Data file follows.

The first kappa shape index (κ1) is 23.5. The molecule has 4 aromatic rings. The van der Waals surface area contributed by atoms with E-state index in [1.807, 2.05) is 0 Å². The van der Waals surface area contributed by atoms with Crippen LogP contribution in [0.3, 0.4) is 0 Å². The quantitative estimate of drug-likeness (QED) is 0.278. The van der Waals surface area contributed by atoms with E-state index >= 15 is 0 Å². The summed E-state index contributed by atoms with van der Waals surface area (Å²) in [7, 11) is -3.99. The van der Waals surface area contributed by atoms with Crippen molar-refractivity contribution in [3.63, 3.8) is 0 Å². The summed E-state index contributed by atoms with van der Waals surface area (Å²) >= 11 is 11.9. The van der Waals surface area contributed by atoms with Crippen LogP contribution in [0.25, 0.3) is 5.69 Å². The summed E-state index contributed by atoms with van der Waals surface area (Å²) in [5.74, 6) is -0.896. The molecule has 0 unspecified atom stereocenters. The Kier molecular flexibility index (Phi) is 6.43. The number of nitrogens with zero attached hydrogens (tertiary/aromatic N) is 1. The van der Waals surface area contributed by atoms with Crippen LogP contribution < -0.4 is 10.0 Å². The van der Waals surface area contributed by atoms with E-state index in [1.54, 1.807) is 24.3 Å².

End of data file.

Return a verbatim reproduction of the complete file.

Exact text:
The first kappa shape index (κ1) is 23.5. The molecule has 4 aromatic rings. The van der Waals surface area contributed by atoms with E-state index in [1.807, 2.05) is 0 Å². The van der Waals surface area contributed by atoms with Crippen LogP contribution in [0.3, 0.4) is 0 Å². The quantitative estimate of drug-likeness (QED) is 0.278. The van der Waals surface area contributed by atoms with E-state index >= 15 is 0 Å². The summed E-state index contributed by atoms with van der Waals surface area (Å²) in [7, 11) is -3.99. The van der Waals surface area contributed by atoms with Crippen molar-refractivity contribution in [3.63, 3.8) is 0 Å². The summed E-state index contributed by atoms with van der Waals surface area (Å²) >= 11 is 11.9. The van der Waals surface area contributed by atoms with Crippen LogP contribution in [0.25, 0.3) is 5.69 Å². The summed E-state index contributed by atoms with van der Waals surface area (Å²) in [5.74, 6) is -0.896. The molecule has 0 unspecified atom stereocenters. The Kier molecular flexibility index (Phi) is 6.43. The number of nitrogens with zero attached hydrogens (tertiary/aromatic N) is 1. The van der Waals surface area contributed by atoms with Crippen LogP contribution < -0.4 is 10.0 Å². The van der Waals surface area contributed by atoms with E-state index in [1.54, 1.807) is 24.3 Å².